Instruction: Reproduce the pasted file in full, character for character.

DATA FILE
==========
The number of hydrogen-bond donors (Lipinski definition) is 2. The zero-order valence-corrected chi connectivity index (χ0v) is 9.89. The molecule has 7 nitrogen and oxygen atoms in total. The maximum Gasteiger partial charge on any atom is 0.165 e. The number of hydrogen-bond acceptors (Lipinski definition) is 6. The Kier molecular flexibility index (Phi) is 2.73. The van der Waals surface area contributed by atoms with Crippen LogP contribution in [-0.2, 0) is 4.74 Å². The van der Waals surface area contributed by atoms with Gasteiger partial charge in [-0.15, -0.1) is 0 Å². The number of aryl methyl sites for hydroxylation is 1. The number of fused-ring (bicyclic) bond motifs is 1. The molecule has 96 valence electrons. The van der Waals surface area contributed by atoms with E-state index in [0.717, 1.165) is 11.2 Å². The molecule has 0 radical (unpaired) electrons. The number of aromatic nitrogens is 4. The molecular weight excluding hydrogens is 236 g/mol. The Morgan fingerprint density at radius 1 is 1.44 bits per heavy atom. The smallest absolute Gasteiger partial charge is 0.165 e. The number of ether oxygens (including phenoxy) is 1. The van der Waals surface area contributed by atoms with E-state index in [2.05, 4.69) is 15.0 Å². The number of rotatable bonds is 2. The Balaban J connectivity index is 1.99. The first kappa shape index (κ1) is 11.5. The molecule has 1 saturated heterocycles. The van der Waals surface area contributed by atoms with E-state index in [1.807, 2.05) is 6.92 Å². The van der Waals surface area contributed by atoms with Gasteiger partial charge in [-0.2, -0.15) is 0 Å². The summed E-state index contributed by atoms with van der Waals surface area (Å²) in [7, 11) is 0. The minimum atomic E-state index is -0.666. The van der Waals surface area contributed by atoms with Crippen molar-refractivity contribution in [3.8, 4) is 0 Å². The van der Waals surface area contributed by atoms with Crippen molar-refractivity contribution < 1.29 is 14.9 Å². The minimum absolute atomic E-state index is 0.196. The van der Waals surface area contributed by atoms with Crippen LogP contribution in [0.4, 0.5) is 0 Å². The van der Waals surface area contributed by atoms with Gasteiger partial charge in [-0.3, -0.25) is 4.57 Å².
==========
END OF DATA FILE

The number of hydrogen-bond donors (Lipinski definition) is 2. The zero-order valence-corrected chi connectivity index (χ0v) is 9.89. The molecule has 7 nitrogen and oxygen atoms in total. The maximum Gasteiger partial charge on any atom is 0.165 e. The number of hydrogen-bond acceptors (Lipinski definition) is 6. The Kier molecular flexibility index (Phi) is 2.73. The van der Waals surface area contributed by atoms with Crippen LogP contribution in [-0.2, 0) is 4.74 Å². The van der Waals surface area contributed by atoms with Gasteiger partial charge in [-0.15, -0.1) is 0 Å². The number of aryl methyl sites for hydroxylation is 1. The number of fused-ring (bicyclic) bond motifs is 1. The molecule has 96 valence electrons. The van der Waals surface area contributed by atoms with E-state index in [0.717, 1.165) is 11.2 Å². The molecule has 0 radical (unpaired) electrons. The number of aromatic nitrogens is 4. The molecular weight excluding hydrogens is 236 g/mol. The Morgan fingerprint density at radius 1 is 1.44 bits per heavy atom. The smallest absolute Gasteiger partial charge is 0.165 e. The number of ether oxygens (including phenoxy) is 1. The van der Waals surface area contributed by atoms with E-state index in [2.05, 4.69) is 15.0 Å². The number of rotatable bonds is 2. The Balaban J connectivity index is 1.99. The first kappa shape index (κ1) is 11.5. The molecule has 1 saturated heterocycles. The van der Waals surface area contributed by atoms with E-state index in [1.807, 2.05) is 6.92 Å². The van der Waals surface area contributed by atoms with Gasteiger partial charge in [-0.2, -0.15) is 0 Å². The summed E-state index contributed by atoms with van der Waals surface area (Å²) in [7, 11) is 0. The minimum atomic E-state index is -0.666. The van der Waals surface area contributed by atoms with Crippen molar-refractivity contribution in [3.8, 4) is 0 Å². The van der Waals surface area contributed by atoms with Crippen molar-refractivity contribution < 1.29 is 14.9 Å². The minimum absolute atomic E-state index is 0.196. The van der Waals surface area contributed by atoms with Crippen LogP contribution in [0.4, 0.5) is 0 Å². The van der Waals surface area contributed by atoms with Gasteiger partial charge in [-0.3, -0.25) is 4.57 Å².